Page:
Human ingenuity has brought us hot showers, self-driving cars, and men on the moon. But not all innovations are created equal. Case in point: dating app AI bots, the romantic equivalent of a Twitter troll bot, and effectively a push up bra for your personality. is a pioneer of romantic artificial intelligence. Its “profile poet” will help you create the ideal bio, and its “banter bot” can spit out an AI generated response to any message you receive. Already, north of 64,000 users have flocked to the service—meaning the number of unwitting daters being chatted up by chatbots is probably in the hundreds of thousands.

I wanted to give YourMove a fair shot, so I tested out the service myself.Once it got working, it was simple and seamless—taking all the friction and effort out of hitting on a match. Users simply input a message they received or upload a screenshot of their conversation, and the bot spits out three potential responses to pick from. A handy “copy and paste” button is right there, so you don’t even have to bother re-typing your chosen message out to your potential date.

The results were less than dazzling: It’s clear that YourMove has to work on its game. The bot suggests responding to a “hey” with “Hey! What’s up?” or “Hey there beautiful, how’s your day going?” while the suggested responses to the good old classic “what’s up” included “just crushing it at life, what about you,” “just thinking about how lucky I am to be texting with someone as amazing and gorgeous as you,” and “just thinking about how I could make your day better ;).”

robot love

But to be fair, it’s still early days, and artificial intelligence wisens up quickly. But even if the service develops charm—perhaps especially so—the entire concept is downright dystopian.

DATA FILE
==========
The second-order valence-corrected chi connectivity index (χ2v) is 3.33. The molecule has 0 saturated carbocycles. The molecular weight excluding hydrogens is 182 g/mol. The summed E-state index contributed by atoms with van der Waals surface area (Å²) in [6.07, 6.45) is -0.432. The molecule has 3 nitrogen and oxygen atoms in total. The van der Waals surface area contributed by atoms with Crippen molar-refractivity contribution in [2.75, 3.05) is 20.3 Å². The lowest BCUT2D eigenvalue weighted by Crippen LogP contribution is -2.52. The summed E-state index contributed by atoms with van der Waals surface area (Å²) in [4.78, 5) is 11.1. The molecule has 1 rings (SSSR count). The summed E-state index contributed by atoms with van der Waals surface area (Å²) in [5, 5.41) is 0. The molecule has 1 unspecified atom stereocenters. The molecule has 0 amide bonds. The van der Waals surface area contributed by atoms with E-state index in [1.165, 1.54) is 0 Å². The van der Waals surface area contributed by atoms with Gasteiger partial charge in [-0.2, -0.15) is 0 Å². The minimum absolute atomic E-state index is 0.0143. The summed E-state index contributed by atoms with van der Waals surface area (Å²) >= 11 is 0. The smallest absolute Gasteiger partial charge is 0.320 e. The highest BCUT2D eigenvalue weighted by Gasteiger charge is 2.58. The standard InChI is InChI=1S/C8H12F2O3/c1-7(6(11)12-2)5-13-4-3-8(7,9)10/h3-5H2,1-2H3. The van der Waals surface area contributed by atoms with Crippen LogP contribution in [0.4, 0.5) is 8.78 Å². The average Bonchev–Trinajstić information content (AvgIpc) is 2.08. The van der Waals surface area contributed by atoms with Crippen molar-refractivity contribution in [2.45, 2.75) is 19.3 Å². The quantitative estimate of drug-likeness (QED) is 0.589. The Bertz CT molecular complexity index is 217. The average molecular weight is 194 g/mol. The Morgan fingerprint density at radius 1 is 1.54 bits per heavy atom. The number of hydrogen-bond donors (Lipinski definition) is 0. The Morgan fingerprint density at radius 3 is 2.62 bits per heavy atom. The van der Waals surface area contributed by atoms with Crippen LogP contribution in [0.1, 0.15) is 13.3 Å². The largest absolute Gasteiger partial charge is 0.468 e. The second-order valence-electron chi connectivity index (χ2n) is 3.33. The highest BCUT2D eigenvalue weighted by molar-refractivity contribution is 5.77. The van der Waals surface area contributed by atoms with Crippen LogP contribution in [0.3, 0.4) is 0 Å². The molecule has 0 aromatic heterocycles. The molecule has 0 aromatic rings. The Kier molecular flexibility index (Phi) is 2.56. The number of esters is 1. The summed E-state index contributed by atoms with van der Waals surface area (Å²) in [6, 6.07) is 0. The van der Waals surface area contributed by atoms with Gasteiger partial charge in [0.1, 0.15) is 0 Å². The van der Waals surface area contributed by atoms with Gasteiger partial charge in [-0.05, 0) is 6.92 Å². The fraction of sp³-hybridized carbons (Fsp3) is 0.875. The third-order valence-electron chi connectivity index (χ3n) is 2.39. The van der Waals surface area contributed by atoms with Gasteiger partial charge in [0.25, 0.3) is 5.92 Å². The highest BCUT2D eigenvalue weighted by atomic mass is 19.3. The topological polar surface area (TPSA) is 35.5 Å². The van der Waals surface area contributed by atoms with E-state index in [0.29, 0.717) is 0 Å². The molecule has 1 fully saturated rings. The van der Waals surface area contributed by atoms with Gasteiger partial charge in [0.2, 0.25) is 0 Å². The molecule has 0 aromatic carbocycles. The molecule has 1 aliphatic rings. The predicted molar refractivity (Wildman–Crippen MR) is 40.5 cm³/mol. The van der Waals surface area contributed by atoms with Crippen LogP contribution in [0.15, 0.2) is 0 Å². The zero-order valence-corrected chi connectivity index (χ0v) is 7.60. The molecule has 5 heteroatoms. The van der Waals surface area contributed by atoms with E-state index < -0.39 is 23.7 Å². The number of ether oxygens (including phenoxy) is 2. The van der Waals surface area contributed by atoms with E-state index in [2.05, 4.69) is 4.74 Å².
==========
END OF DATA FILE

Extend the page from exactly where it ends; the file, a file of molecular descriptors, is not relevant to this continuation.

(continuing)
On one hand, I’ll admit I understand what might make someone consider going automated. Let’s be honest: Online dating is shitty. Swiping is a pain. And ghosting is exhausting. As a begrudging dating app user myself, I can sympathize with anyone who wants to minimize their time spent swiping and trading “hey”s.

But unleashing bots into the mess will only make it all the shittier. There’s just something seriously wrong with the idea that a hopeless romantic’s heart might flutter over a message spat out of a bot. Anyone who’s stooping to this level of dating AI is either heartless or so lacking in personality that artificial platitudes are somehow an upgrade.

Either way, they better be taking great pains to make sure that their use of AI remains secret. I’d venture that pretty much every person who found out they were texting with AI would drop that prospect like a hot cake.

Because you know what’s even more degrading than online dating? Finding out the guy you like set you up with a robot and couldn’t even be bothered to actually lift a finger and send you a quick text himself.

Dating apps have already robbed us of fleeting glances across the room and the tension of wondering “does she like me too?” Swiping smoothed over the messiness and discomfort of putting yourself out there. Now bots are taking all the moving out of making the first move.

What’s left of the chase and the pursuit?

Everything that’s messy and beautiful about falling in love is being sapped right out of the process. Romance is at the core of the human experience. And exporting it to a digital assistant is a betrayal of intimacy itself.

Rikki Schlott is a columnist at the New York Post.

The views expressed in this article are the writer’s own.

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